E-Verify again an eligibility verification option for Illinois employers
The federal E-Verify program allows employers to voluntarily enroll in the federal government’s Internet-based system for verifying the employment authorization documents submitted by new hires.
However, some groups have denounced the E-Verify program. They argue that the databases supporting the system, which are maintained by the Social Security Administration (SSA) and the U.S. Department of Homeland Security (DHS), are not accurate enough—and inaccuracies in the databases could result in denying work authorization to people who are in fact eligible to work in the United States.
Because of those perceived database inaccuracies, the Illinois Legislature in 2007 enacted Section 12(a) of Illinois Public Act 95-138, which made it unlawful for Illinois employers to enroll in the federal E-Verify system until the databases supporting it reached a heightened level of accuracy.
Feds challenge Illinois
The Illinois law was scheduled to go into effect on Jan. 1, 2008. Before it became effective, however, the federal government filed a lawsuit seeking to have the act declared invalid. Illinois agreed not to enforce the law while it was being litigated.
On March 12, 2009, agreeing with the federal government, the U.S. District Court for the Central District of Illinois ruled that Illinois’ law is invalid under the Supremacy Clause to the U.S. Constitution because it conflicts with the federal Illegal Immigration Reform and Immigrant Responsibility Act (IIRIRA). The case was United States v. Illinois, (No. 07-3261, C.D. Ill., 2009).
The court reasoned that because the IIRIRA provides that any employer may enroll in the E-Verify system, the prohibition against Illinois employers enrolling in E-Verify conflicted with federal law and was invalid under the Supremacy Clause.
‘Illinois cannot say no’
The court found that, because Congress had determined that all employers would be allowed to participate in E-Verify, “Illinois cannot say no, or require the federal government to meet Illinois’ standards.”
Employers in Illinois had been in limbo regarding whether to enroll in E-Verify while awaiting the court’s decision. Now that the court has ruled (and assuming Illinois does not appeal), Illinois employers can enroll in E-Verify without fear that they will spend time and money training their staffs on the system, only to have the court uphold Section 12(a), which then would have required them to cease using E-Verify.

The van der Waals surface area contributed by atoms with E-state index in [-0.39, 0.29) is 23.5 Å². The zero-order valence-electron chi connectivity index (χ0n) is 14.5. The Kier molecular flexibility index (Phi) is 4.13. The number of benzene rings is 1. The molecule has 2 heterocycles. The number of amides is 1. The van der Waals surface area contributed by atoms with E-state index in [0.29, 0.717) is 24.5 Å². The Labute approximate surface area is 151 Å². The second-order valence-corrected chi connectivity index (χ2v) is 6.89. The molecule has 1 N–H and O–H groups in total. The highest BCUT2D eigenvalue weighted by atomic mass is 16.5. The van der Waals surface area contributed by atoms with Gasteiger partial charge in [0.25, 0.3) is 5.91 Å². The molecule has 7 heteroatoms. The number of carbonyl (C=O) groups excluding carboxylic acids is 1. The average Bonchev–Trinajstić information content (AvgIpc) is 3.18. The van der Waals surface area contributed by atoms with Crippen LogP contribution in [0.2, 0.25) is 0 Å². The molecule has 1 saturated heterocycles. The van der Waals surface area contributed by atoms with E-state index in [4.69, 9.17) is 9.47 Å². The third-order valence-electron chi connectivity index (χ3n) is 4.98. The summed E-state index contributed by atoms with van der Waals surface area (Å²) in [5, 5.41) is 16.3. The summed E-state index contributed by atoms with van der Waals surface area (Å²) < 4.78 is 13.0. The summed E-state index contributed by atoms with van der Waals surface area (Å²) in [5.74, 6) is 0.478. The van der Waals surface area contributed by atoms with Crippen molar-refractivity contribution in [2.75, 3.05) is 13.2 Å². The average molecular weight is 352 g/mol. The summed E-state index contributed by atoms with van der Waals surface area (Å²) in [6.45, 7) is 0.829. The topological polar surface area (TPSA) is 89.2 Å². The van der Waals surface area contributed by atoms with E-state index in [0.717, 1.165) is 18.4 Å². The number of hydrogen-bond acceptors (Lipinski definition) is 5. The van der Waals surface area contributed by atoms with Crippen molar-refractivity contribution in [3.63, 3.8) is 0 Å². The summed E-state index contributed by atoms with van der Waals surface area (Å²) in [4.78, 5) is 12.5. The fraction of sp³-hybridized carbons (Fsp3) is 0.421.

The downside of E-Verify
However, even though the court invalidated the Illinois law, employers still have concerns about enrolling in E-Verify:
- They must train staff to use the system appropriately. E-Verify may be used to screen new hires only after they have been offered employment. It may not be used to screen existing employees.
- Only certain documents (a subset of the acceptable I-9 documents) may be used to verify employment authorization under E-Verify. This may exclude some workers who otherwise could demonstrate work authorization.
- Although the federal government continues to make improvements, discrepancies still exist in the SSA and DHS databases. That could result in authorized workers being found to be “nonconfirmed” and denied employment.
- U.S. Citizenship and Immigration Services (USCIS) can monitor an employer’s tentative and final nonconfirmations (which occur when an employee’s documents do not clear the E-Verify system) and may share that information with the enforcement arm of DHS, which could result in I-9 audits, raids or other government investigations against the employer and its employees.
- Employers that continue to employ an employee after a final nonconfirmation will be presumed to have knowingly employed an unauthorized worker if it turns out the employee actually is unauthorized to work in the United States.
- When enrolling in E-Verify, employers must agree to allow periodic inspection of E-Verify and I-9 documents without the normal statutory notice period and without DHS obtaining a search warrant.
On the other hand, E-Verify presents some positives for employers as well:
- Employers greatly reduce the likelihood of receiving “no match” letters from the SSA or DHS.
- If an employer relies on E-Verify to confirm the employment eligibility of a worker, it is entitled to a presumption that it has not knowingly hired unauthorized workers. That’s true even if it turns out the employee was not, in fact, authorized to work in the United States.
- The E-Verify system contains the actual photographs of the individual that should appear on many types of acceptable immigration documents, making verification more reliable.
- Employers do not have to rely solely on the “facial validity” of a presented document. The system can detect false documents if names, numbers or photos don’t match.
Advice: Consult your attorney before enrolling in E-Verify to determine whether it makes sense to do so.